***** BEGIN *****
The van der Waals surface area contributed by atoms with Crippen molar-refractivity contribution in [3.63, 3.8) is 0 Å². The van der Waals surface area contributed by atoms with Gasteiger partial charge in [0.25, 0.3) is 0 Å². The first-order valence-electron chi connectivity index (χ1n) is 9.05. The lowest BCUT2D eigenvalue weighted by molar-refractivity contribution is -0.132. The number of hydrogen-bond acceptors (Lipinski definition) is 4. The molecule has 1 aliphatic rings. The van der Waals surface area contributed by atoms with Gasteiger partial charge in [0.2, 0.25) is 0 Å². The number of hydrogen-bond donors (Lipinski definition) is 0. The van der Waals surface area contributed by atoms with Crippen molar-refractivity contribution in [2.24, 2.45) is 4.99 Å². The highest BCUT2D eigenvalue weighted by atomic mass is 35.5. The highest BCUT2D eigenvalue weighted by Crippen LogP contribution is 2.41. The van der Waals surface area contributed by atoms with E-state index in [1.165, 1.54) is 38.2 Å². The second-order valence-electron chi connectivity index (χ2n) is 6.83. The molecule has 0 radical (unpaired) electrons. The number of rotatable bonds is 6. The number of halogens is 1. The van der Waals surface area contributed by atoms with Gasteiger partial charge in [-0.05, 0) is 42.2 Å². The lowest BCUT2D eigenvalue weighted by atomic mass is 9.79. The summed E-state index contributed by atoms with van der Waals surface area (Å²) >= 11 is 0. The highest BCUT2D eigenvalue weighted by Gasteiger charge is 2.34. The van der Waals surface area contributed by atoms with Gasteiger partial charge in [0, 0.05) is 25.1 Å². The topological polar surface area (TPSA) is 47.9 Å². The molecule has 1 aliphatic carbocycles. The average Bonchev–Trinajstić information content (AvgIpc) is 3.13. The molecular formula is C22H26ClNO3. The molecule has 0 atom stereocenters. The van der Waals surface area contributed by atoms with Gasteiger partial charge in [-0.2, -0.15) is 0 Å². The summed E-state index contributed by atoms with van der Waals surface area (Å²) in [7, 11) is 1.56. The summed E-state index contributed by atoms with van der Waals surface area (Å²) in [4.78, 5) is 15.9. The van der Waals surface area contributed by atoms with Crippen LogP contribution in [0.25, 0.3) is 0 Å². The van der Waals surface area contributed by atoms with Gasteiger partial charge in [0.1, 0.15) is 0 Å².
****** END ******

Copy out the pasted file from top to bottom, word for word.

The van der Waals surface area contributed by atoms with Crippen molar-refractivity contribution in [3.63, 3.8) is 0 Å². The van der Waals surface area contributed by atoms with Gasteiger partial charge in [0.25, 0.3) is 0 Å². The first-order valence-electron chi connectivity index (χ1n) is 9.05. The lowest BCUT2D eigenvalue weighted by molar-refractivity contribution is -0.132. The number of hydrogen-bond acceptors (Lipinski definition) is 4. The molecule has 1 aliphatic rings. The van der Waals surface area contributed by atoms with Gasteiger partial charge in [0.2, 0.25) is 0 Å². The number of hydrogen-bond donors (Lipinski definition) is 0. The van der Waals surface area contributed by atoms with Crippen molar-refractivity contribution in [2.24, 2.45) is 4.99 Å². The highest BCUT2D eigenvalue weighted by atomic mass is 35.5. The highest BCUT2D eigenvalue weighted by Crippen LogP contribution is 2.41. The van der Waals surface area contributed by atoms with E-state index in [1.165, 1.54) is 38.2 Å². The second-order valence-electron chi connectivity index (χ2n) is 6.83. The molecule has 0 radical (unpaired) electrons. The number of rotatable bonds is 6. The number of halogens is 1. The van der Waals surface area contributed by atoms with Gasteiger partial charge in [-0.05, 0) is 42.2 Å². The lowest BCUT2D eigenvalue weighted by atomic mass is 9.79. The summed E-state index contributed by atoms with van der Waals surface area (Å²) >= 11 is 0. The highest BCUT2D eigenvalue weighted by Gasteiger charge is 2.34. The van der Waals surface area contributed by atoms with Gasteiger partial charge in [0, 0.05) is 25.1 Å². The topological polar surface area (TPSA) is 47.9 Å². The molecule has 1 aliphatic carbocycles. The average Bonchev–Trinajstić information content (AvgIpc) is 3.13. The molecular formula is C22H26ClNO3. The molecule has 0 atom stereocenters. The van der Waals surface area contributed by atoms with Gasteiger partial charge in [-0.2, -0.15) is 0 Å². The summed E-state index contributed by atoms with van der Waals surface area (Å²) in [7, 11) is 1.56. The summed E-state index contributed by atoms with van der Waals surface area (Å²) in [4.78, 5) is 15.9. The van der Waals surface area contributed by atoms with Crippen LogP contribution in [0.25, 0.3) is 0 Å². The van der Waals surface area contributed by atoms with Gasteiger partial charge in [0.1, 0.15) is 0 Å².